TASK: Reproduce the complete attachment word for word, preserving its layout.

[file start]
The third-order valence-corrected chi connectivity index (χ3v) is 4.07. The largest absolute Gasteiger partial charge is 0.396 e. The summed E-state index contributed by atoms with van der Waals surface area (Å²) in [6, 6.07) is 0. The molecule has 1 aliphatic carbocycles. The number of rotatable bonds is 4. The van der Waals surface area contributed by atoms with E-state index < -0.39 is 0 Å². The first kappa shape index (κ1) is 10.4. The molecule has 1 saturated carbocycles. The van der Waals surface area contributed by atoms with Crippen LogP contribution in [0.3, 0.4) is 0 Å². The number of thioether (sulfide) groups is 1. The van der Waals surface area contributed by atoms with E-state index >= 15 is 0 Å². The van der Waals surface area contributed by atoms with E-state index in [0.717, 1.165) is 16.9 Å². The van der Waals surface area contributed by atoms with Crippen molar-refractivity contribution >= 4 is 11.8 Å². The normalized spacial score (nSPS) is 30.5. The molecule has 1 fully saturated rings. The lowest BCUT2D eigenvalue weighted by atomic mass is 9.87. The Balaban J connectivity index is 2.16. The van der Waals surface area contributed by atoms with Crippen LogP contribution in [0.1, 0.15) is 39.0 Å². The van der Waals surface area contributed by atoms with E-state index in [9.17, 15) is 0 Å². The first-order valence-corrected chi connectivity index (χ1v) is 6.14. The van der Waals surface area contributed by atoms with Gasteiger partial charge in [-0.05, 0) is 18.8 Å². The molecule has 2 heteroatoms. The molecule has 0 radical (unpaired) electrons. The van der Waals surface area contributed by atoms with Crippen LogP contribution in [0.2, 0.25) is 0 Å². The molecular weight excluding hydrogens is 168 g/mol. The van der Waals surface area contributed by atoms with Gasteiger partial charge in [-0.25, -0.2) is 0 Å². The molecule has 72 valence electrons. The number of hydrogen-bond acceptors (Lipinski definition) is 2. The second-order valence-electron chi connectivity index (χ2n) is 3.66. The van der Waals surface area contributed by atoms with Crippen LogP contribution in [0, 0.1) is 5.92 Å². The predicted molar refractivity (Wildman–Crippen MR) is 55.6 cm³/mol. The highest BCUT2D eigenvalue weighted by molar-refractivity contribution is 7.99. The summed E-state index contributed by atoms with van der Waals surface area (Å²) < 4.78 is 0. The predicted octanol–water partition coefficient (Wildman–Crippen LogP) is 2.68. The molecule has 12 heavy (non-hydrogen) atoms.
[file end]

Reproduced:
The third-order valence-corrected chi connectivity index (χ3v) is 4.07. The largest absolute Gasteiger partial charge is 0.396 e. The summed E-state index contributed by atoms with van der Waals surface area (Å²) in [6, 6.07) is 0. The molecule has 1 aliphatic carbocycles. The number of rotatable bonds is 4. The van der Waals surface area contributed by atoms with E-state index < -0.39 is 0 Å². The first kappa shape index (κ1) is 10.4. The molecule has 1 saturated carbocycles. The van der Waals surface area contributed by atoms with Crippen LogP contribution in [0.3, 0.4) is 0 Å². The number of thioether (sulfide) groups is 1. The van der Waals surface area contributed by atoms with E-state index >= 15 is 0 Å². The van der Waals surface area contributed by atoms with E-state index in [0.717, 1.165) is 16.9 Å². The van der Waals surface area contributed by atoms with Crippen molar-refractivity contribution >= 4 is 11.8 Å². The normalized spacial score (nSPS) is 30.5. The molecule has 1 fully saturated rings. The lowest BCUT2D eigenvalue weighted by atomic mass is 9.87. The Balaban J connectivity index is 2.16. The van der Waals surface area contributed by atoms with Crippen LogP contribution in [0.1, 0.15) is 39.0 Å². The van der Waals surface area contributed by atoms with E-state index in [9.17, 15) is 0 Å². The first-order valence-corrected chi connectivity index (χ1v) is 6.14. The van der Waals surface area contributed by atoms with Gasteiger partial charge in [-0.05, 0) is 18.8 Å². The molecule has 2 heteroatoms. The molecule has 0 radical (unpaired) electrons. The van der Waals surface area contributed by atoms with Crippen LogP contribution in [0.2, 0.25) is 0 Å². The molecular weight excluding hydrogens is 168 g/mol. The van der Waals surface area contributed by atoms with Gasteiger partial charge in [-0.25, -0.2) is 0 Å². The molecule has 72 valence electrons. The number of hydrogen-bond acceptors (Lipinski definition) is 2. The second-order valence-electron chi connectivity index (χ2n) is 3.66. The van der Waals surface area contributed by atoms with Crippen LogP contribution in [0, 0.1) is 5.92 Å². The predicted molar refractivity (Wildman–Crippen MR) is 55.6 cm³/mol. The highest BCUT2D eigenvalue weighted by molar-refractivity contribution is 7.99. The summed E-state index contributed by atoms with van der Waals surface area (Å²) < 4.78 is 0. The predicted octanol–water partition coefficient (Wildman–Crippen LogP) is 2.68. The molecule has 12 heavy (non-hydrogen) atoms.